Interviews

Inclination Vocalist Tyler Short on Straight Edge, Louisville Hardcore + More

Photo: Krissy Marie

Based out of Louisville, KY, Inclination is a straight edge hardcore band on the rise as of late. Newly signed to Pure Noise Records (Terror, Year of the Knife), the group just dropped an EP called When Fear Turns to Confidence and they'll be part of the Sound & Fury festival this summer in Los Angeles. I recently spoke with Inclination vocalist Tyler Short about the EP and the first thing I wanted to know was about the title track. In the press release for the EP, he said that the song was partly inspired by the confidence he's gained as he's gotten older around being straight edge and not worrying about the pressure that comes along with it. 

"I just feel like some kids claim edge out of a sort of fear of drugs and alcohol, which is fine but as you get older determining the source of that fear is important," the frontman told me. "The fear could be irrational or it could be a fear of being around it you may partake. I think a lot of kids on the road to selling out demonstrate an innate fear of drugs that they can’t be around them because they may do them. But as you get older, that fear kinda washes away if you are straight edge for your own reasons. 'When Fear Turns to Confidence' is about that shift when you find yourself dedicated to the X. I hope that makes sense," laughed Tyler.

Speaking of lyrics, there's a song called “Vagrant” on the EP that includes the line "setting your whole life ablaze between a drugged out haze or alcohol fueled rage," which seems too pointed to not be about someone specific. Tyler was more than happy to elloborate on that one. "'Vagrant' is absolutely about a person in particular and I got in trouble for saying it live recently, but it’s a fucking hardcore song, so if people are really that hur, I don’t know what to say because I’m not apologizing for writing about something real. It’s about this kid Mike who moves around a lot and stirs up trouble everywhere he goes. He's a habitual line-stepper and just overall bad person.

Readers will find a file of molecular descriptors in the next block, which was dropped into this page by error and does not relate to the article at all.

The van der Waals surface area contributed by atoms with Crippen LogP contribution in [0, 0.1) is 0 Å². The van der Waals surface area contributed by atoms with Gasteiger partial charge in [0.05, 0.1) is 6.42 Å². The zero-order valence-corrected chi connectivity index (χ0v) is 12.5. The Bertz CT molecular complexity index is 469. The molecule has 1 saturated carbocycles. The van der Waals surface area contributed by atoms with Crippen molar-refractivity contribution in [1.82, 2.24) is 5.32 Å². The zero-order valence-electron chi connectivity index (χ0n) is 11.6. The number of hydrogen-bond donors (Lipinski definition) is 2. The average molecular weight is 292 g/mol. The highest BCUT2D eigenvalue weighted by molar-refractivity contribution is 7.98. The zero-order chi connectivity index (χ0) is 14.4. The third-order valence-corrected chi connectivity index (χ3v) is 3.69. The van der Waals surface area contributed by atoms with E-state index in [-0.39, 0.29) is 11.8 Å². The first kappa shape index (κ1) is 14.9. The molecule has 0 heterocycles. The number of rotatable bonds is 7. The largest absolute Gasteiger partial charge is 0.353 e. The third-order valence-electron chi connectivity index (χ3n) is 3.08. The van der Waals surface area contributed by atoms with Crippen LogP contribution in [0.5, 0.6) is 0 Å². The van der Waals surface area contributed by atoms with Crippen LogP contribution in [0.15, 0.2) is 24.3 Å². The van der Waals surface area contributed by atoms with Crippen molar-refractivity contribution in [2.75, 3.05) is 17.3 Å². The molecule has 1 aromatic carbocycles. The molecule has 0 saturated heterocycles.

"I’m not gonna get into details because I’m not out here trying to ruin his life. I just don’t want him in mine. I believe that some people use addiction as a cop out for bad behavior and have no real will to ever make a change for the better and I believe him to be one of those people. There’s a difference between being an addict and being an asshole."

Photo: Errick Easterday

Tyler offered up some of his favorite lyricists, while we were on the topic. "Tomas from Foundation, Pat Flynn (Have Heart, Fiddlehead), Russell from Magnitude. Aside from individuals that I know by name, I would also include bands like the Suicide File, Dillinger Four, Strife, and One King Down."

With bands like Miracle Drug and LDB Fest happening every year, Louisville seems to be really thriving right now when it comes to hardcore. I wanted Tyler's take on the scene/community there? "Louisville is fantastic. I feel so proud leaving every show. We have so many great kids who care so much. It means the world to me that our city and fest put on so hard so often. As far as bands to check out other than Miracle Drug, everyone needs to look out for Love & Trust. They should have recordings soon and they are currently my favorite new band in town.

"But Louisville has a vibrant local basket of bands like Wicked Garden, Time 2 Shine, Full Zenith, Transgression, and I’ve got another band called Constraint with members from my old band and we stumble through a set now and then."

Photo: Krissy Marie

Regular readers of the site know how much I love asking these kinds of questions, so it won't surprise them that I made Tyler pick one record that changed his life. "One is hard but if I had to pick one without thinking too hard, I’d say Latterman's Turn Up the Punk, We’ll Be Singing. That record really changed the way I looked at the world when I was 17. I guess nowadays people describe it as being 'woke,' but in 2005, when I connected with that record, I’d say it made me aware of a lot of issues that never crossed my mind as a juvenile delinquent skateboarder. There are tons of hardcore bands that come close like Supertouch, Mental, Count Me Out, and the Cro-Mags, but that first Latterman record truly shook my view of everything."

Inclination's When Fear Turns to Confidence is available now via Pure Noise Records. Follow the band on their social media pages (Facebook, Twitter, Instagram) to keep up with their upcoming show schedule.

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